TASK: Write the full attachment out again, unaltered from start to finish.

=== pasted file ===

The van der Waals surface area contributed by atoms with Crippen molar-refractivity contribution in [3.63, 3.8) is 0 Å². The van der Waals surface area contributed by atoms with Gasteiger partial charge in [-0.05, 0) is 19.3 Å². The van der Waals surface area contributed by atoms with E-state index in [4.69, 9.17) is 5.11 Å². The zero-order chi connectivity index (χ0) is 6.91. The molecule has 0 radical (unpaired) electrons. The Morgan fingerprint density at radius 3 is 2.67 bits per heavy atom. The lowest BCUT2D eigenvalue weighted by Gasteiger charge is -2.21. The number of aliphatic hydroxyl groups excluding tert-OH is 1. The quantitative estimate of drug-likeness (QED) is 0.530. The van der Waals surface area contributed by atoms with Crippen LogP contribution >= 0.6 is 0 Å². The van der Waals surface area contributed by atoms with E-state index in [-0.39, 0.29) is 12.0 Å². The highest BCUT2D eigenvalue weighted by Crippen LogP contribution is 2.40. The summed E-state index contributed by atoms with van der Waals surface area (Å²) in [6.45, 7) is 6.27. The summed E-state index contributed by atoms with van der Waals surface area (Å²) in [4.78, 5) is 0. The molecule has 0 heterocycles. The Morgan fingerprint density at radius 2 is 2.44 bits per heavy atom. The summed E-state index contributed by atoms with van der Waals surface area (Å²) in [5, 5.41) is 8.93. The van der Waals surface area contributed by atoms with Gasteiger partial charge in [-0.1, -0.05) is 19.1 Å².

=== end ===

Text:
The van der Waals surface area contributed by atoms with Crippen molar-refractivity contribution in [3.63, 3.8) is 0 Å². The van der Waals surface area contributed by atoms with Gasteiger partial charge in [-0.05, 0) is 19.3 Å². The van der Waals surface area contributed by atoms with E-state index in [4.69, 9.17) is 5.11 Å². The zero-order chi connectivity index (χ0) is 6.91. The molecule has 0 radical (unpaired) electrons. The Morgan fingerprint density at radius 3 is 2.67 bits per heavy atom. The lowest BCUT2D eigenvalue weighted by Gasteiger charge is -2.21. The number of aliphatic hydroxyl groups excluding tert-OH is 1. The quantitative estimate of drug-likeness (QED) is 0.530. The van der Waals surface area contributed by atoms with Crippen LogP contribution >= 0.6 is 0 Å². The van der Waals surface area contributed by atoms with E-state index in [-0.39, 0.29) is 12.0 Å². The highest BCUT2D eigenvalue weighted by Crippen LogP contribution is 2.40. The summed E-state index contributed by atoms with van der Waals surface area (Å²) in [6.45, 7) is 6.27. The summed E-state index contributed by atoms with van der Waals surface area (Å²) in [4.78, 5) is 0. The molecule has 0 heterocycles. The Morgan fingerprint density at radius 2 is 2.44 bits per heavy atom. The summed E-state index contributed by atoms with van der Waals surface area (Å²) in [5, 5.41) is 8.93. The van der Waals surface area contributed by atoms with Gasteiger partial charge in [-0.1, -0.05) is 19.1 Å².